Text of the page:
АстрономияБиологияГеографияДругие языкиДругоеИнформатикаИсторияКультураЛитератураЛогикаМатематикаМедицинаМеханикаОбразованиеОхрана трудаПедагогикаПолитикаПравоПсихологияРиторикаСоциологияСпортСтроительствоТехнологияФизикаФилософияФинансыХимияЧерчениеЭкологияЭкономикаЭлектроника
The Privy Council
Until the18th century the Privy Council was a body of advisers of the King (or Queen) and the chief source of executive power. As the system of Cabinet government developed, the Privy Council lost its political importance, but it is still a source of committees: the Cabinet is formally regarded as of Privy Councillors. Persons who are appointed ministers of Cabinet rank are all made members for the rest of their lives. Thus the Privy Council is composed of 1) Cabinet ministers, 2) former Cabinet ministers, 3) persons to whom membership has been given as an honour. All Privy Councillors are entitled for the prefix Right Honourable. All Government orders are still called Orders in Council.
Another important committee is the Judicial Committee of the Privy Council, which is the final court of appeal from the courts of the United Kingdom dependencies and from the courts of those independent members of the Commonwealth which continue to reorganize it as such.
Nowadays the main function of the Privy Council is to advise the Queen to approve Orders in Council (those made under prerogative powers, such as Orders approving the grant of royal charters of incorporation; and those made under statutory powers). Members of the Privy Council attending meetings at which Orders are made do not thereby become personally responsible for the policy upon which the Orders are based; this rests with the minister responsible for the subject matter of the Order in question, whether or not he or she was present at the meeting.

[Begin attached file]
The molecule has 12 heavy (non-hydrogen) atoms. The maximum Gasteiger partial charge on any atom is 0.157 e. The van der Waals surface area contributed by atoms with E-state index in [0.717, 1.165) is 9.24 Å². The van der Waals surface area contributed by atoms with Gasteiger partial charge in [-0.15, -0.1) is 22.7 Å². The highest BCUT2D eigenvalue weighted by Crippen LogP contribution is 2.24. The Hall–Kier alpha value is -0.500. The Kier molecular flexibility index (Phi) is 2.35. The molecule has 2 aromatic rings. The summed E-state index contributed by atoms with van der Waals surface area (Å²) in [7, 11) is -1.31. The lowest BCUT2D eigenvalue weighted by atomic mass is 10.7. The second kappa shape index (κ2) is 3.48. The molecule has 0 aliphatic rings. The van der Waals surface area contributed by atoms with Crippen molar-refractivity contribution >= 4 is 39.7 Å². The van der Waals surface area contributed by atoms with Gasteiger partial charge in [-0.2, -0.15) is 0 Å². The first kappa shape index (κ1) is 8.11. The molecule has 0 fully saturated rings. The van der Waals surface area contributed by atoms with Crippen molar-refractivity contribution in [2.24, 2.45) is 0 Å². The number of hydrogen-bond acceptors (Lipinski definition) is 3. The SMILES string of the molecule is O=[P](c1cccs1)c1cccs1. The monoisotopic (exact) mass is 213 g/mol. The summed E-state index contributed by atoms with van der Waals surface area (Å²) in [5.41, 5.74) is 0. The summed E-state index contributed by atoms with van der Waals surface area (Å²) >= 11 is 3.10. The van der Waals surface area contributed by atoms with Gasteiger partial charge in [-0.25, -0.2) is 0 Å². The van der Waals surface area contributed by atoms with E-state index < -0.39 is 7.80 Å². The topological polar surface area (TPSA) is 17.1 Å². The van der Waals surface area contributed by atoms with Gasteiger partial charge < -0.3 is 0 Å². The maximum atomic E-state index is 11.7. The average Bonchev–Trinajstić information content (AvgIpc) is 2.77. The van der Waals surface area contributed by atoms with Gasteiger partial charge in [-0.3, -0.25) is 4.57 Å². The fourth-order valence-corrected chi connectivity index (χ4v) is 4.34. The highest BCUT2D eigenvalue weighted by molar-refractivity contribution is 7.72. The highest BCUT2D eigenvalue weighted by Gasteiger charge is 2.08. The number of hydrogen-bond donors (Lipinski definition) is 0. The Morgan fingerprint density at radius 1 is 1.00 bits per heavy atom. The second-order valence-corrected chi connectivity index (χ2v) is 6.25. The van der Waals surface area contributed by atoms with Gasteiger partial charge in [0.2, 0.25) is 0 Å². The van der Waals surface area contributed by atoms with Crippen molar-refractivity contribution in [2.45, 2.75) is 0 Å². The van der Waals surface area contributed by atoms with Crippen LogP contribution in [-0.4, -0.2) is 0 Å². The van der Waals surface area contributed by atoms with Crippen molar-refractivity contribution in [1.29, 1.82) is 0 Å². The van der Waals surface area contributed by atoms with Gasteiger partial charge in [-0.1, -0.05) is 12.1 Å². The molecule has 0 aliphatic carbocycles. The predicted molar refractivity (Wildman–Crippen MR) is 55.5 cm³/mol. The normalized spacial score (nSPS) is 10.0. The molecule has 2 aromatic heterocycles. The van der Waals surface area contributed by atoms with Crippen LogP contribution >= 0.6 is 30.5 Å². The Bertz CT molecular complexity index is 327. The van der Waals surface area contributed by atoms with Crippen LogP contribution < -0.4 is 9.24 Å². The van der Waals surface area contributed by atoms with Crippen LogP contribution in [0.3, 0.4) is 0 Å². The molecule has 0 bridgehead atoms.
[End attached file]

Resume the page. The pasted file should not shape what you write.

The Privy Council also advises the Crown on the issue of royal proclamations, some of the most important of which relate to prerogative acts (such as summoning or dissolving Parliament). The Council's own statutory responsibilities, which are independent of the powers of the Sovereign in Council, include powers of supervision over the registering bodies for the medical and allied professions.
Apart from Cabinet ministers, who must be Privy Counsellors and are sworn in on first assuming office, membership of the Council (retained for life) is accorded by the Sovereign on the recommendation of the Prime Minister to eminent people in independent monarchical countries of the Commonwealth. There are about 380 Privy Counsellors. A full Council is summoned only on the death of the Sovereign or when the Sovereign announces his or her intention to marry.
Committees of the Privy Council
There are a number of advisory Privy Council committees whose meetings differ from those of the Privy Council itself in that the Sovereign cannot constitutionally be present. These may be prerogative committees, such as those dealing with legislative matters submitted by the legislatures of the Channel Islands and the Isle of Man (which are Crown dependencies and not part of the United Kingdom)1 and with applications for charters of incorporation; or they may be provided for by statute as are those for the universities of Oxford and Cambridge and the Scottish universities.
The Judicial Committee of the Privy Council is the final court of appeal from the courts of the United Kingdom dependencies, courts of independent members of the Commonwealth which have not discontinued the appeal, courts of the Channel Islands and the Isle of Man, and certain other courts, some professional and disciplinary committees and ecclesiastical courts.
Administrative work is carried out in the Privy Council Office under the Lord President of the Council, a Cabinet minister.
The legislatures of the Channel Islands (the States of Jersey and the States of Guernsey) and the Isle of Man (the Tynwald Court) consist of the Queen, the Privy Council and the local assemblies. It is the duty of the Home Secretary, as the member of the Privy Council primarily concerned with island affairs, to scrutinize each legislative measure before it is submitted to the Queen in Council.